At any media and advertising forum, it is common place to hear deliberations on how communication with today’s audience has to rise from normal to new heights of engagement. However, it is not so common to hear about playing games with sharks; bridges and trucks tweeting, or of a connected audience that is creating a world where computing is not in the laptops or computers, but in various aspects of life itself. But then Kevin Slavin turned to be no common man either.
Slavin, Co-Founder and Managing Director, Area Code, had a few people sceptical when he began with his Keynote Address on the wrap-up day at MipTV on April 15, 2010. Slavin had been an advertising guy and had worked with companies like TBWA. For the last five years, he has been a gaming guy. Many attended the session, thinking gaming should be interesting and what more they could learn on next generation audience engagement. But when Slavin started off the conversation with laughter from nowhere (LFN, also known as laughter track, seen in sitcoms for decades now) and the limbic brain, quite a few concentrated on the conversation in complete confusion.
Slavin played a Scooby Doo clip to point out the laughter, and then a clip from the popular sitcom ‘Friends’ that was one of the few shows that had done away with the LFN. He pointed out, “Nothing means more than what it means to other people, and at one point, people needed a cue like that to indicate that that means something.” Taking the scientific approach, Slavin spoke on the limbic brain. He said, “Limbic brain is the reason why we don’t eat our children, and reptiles do. Limbic brain leads to the term ‘limbic resonance’, which refers to the ways we are responding to each other in terms of facial expressions, laughter, tones. That was the reason why the LFN was once needed, but today, this limbic resonance is changing.”
He explained, “The mind of limbic resonance that was required for face-to-face communication is now distributed. And that is allowing us to have certain kinds of connection that we wouldn't otherwise have. To connect with people who are not physically there, is possible now.” Slavin reiterated the example of sitcoms, where majority had done away the LFN to point out that human behaviour was changing and it was giving rise to the phenomenon of ‘connected audience’.
For Slavin, games could connect into the world in ways that they hadn’t before. And his example included an initiative that Area Code had done with the TV series ‘Numbers’, and then another initiative that the company had done during soccer with Puma. By now, the audience was hooked. Slavin’s unusual approach to make his point, and the kind of work that the company had done on the gaming front, had managed to engage the hall.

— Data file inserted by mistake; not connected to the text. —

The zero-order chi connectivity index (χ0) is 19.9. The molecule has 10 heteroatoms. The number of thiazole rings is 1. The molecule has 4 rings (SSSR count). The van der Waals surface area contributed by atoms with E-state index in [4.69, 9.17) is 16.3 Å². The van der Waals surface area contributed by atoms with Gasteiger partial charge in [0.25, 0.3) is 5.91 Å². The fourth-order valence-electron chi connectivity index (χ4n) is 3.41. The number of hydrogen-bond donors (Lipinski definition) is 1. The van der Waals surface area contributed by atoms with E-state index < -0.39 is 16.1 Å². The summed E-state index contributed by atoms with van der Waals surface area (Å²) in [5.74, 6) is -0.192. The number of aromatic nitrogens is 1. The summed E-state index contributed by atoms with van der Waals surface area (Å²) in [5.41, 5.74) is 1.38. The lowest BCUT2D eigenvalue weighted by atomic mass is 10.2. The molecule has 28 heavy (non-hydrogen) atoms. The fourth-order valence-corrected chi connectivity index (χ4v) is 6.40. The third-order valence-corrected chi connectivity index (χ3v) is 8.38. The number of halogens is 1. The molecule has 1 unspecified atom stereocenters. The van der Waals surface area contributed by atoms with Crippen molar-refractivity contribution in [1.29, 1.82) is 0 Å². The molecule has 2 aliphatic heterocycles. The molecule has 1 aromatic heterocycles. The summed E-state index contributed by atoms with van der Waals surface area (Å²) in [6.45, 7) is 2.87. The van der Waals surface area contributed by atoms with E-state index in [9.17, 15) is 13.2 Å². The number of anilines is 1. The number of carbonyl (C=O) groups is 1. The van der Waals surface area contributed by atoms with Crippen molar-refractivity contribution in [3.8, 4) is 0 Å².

The example that made everyone sit up and take notice was a game that the company had developed for the television show ‘Sharkweek’. As Slavin explained, the game by itself would have been the most boring game in the world if people waited on screen for their ships to intersect with a shark. So instead, Area Code connected with them on mobiles and informed them when a gamer’s ship intersected with a shark, and the gamer was given three hours to reach his system and play. The company had tagged real white sharks under their fins, and it was the movement of these sharks in the Pacific Ocean that the gamers were playing against. “That is how real gaming can be. These players were sitting on their systems and playing real white sharks. The next generation entertainment means engaging very differently. Computing doesn't exist in your laptops anymore, it is in the world.” More people played the game than watched the show. This was Slavin’s example to prove his point, and by now he had the audience’s attention a 100 per cent.
To drive home his point, Slavin gave the examples of a Taco truck in Los Angeles that tweeted its location to people, and a Tower Bridge that tweeted every time someone crossed it. He said, “You have to think in these terms. The important point is to take back the notion that limbic is reserved for mammal to mammal. The world we now live in, you can respond to a bridge and a truck. It is very easy to miss this, to think that this is very trivial.” Slavin also cited the example of shows like ‘The Hills’ and MTV’s ‘Backchannel’, where people commented on the show in a social networking platform. Some of the comments were played in a special episode. This was one of the earlier iterations of co-viewing, and it has now led to initiatives like Starling from Slavin.
Slavin summed up by saying, “We can feel each other, we no longer need that laughter track. Now the laughter comes from everywhere -- Taco trucks, sharks, shows. It is all about getting a signal out that can initiate something.”